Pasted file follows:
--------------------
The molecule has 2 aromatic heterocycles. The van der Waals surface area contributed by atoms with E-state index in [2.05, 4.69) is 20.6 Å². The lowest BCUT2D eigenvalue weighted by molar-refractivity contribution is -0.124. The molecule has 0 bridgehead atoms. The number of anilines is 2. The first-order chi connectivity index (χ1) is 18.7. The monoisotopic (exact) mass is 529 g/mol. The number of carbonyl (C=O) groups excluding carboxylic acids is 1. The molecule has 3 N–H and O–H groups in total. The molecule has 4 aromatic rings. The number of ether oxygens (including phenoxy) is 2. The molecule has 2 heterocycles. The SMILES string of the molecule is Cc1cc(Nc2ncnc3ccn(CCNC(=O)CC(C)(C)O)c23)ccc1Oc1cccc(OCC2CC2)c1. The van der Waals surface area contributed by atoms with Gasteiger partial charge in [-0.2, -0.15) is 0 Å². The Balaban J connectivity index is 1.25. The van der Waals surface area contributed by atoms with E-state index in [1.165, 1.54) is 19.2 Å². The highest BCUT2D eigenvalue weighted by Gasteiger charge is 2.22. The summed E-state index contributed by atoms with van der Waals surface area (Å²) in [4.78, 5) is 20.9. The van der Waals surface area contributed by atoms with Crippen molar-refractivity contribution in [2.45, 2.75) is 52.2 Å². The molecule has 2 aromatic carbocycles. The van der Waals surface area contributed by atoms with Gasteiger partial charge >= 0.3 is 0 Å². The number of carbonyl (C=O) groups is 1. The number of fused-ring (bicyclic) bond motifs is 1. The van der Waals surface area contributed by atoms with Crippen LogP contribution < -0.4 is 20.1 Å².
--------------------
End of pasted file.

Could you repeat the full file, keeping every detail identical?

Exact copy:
The molecule has 2 aromatic heterocycles. The van der Waals surface area contributed by atoms with E-state index in [2.05, 4.69) is 20.6 Å². The lowest BCUT2D eigenvalue weighted by molar-refractivity contribution is -0.124. The molecule has 0 bridgehead atoms. The number of anilines is 2. The first-order chi connectivity index (χ1) is 18.7. The monoisotopic (exact) mass is 529 g/mol. The number of carbonyl (C=O) groups excluding carboxylic acids is 1. The molecule has 3 N–H and O–H groups in total. The molecule has 4 aromatic rings. The number of ether oxygens (including phenoxy) is 2. The molecule has 2 heterocycles. The SMILES string of the molecule is Cc1cc(Nc2ncnc3ccn(CCNC(=O)CC(C)(C)O)c23)ccc1Oc1cccc(OCC2CC2)c1. The van der Waals surface area contributed by atoms with Gasteiger partial charge in [-0.2, -0.15) is 0 Å². The Balaban J connectivity index is 1.25. The van der Waals surface area contributed by atoms with E-state index in [1.165, 1.54) is 19.2 Å². The highest BCUT2D eigenvalue weighted by Gasteiger charge is 2.22. The summed E-state index contributed by atoms with van der Waals surface area (Å²) in [4.78, 5) is 20.9. The van der Waals surface area contributed by atoms with Crippen molar-refractivity contribution in [2.45, 2.75) is 52.2 Å². The molecule has 2 aromatic carbocycles. The van der Waals surface area contributed by atoms with Gasteiger partial charge >= 0.3 is 0 Å². The number of carbonyl (C=O) groups is 1. The number of fused-ring (bicyclic) bond motifs is 1. The van der Waals surface area contributed by atoms with Crippen LogP contribution < -0.4 is 20.1 Å².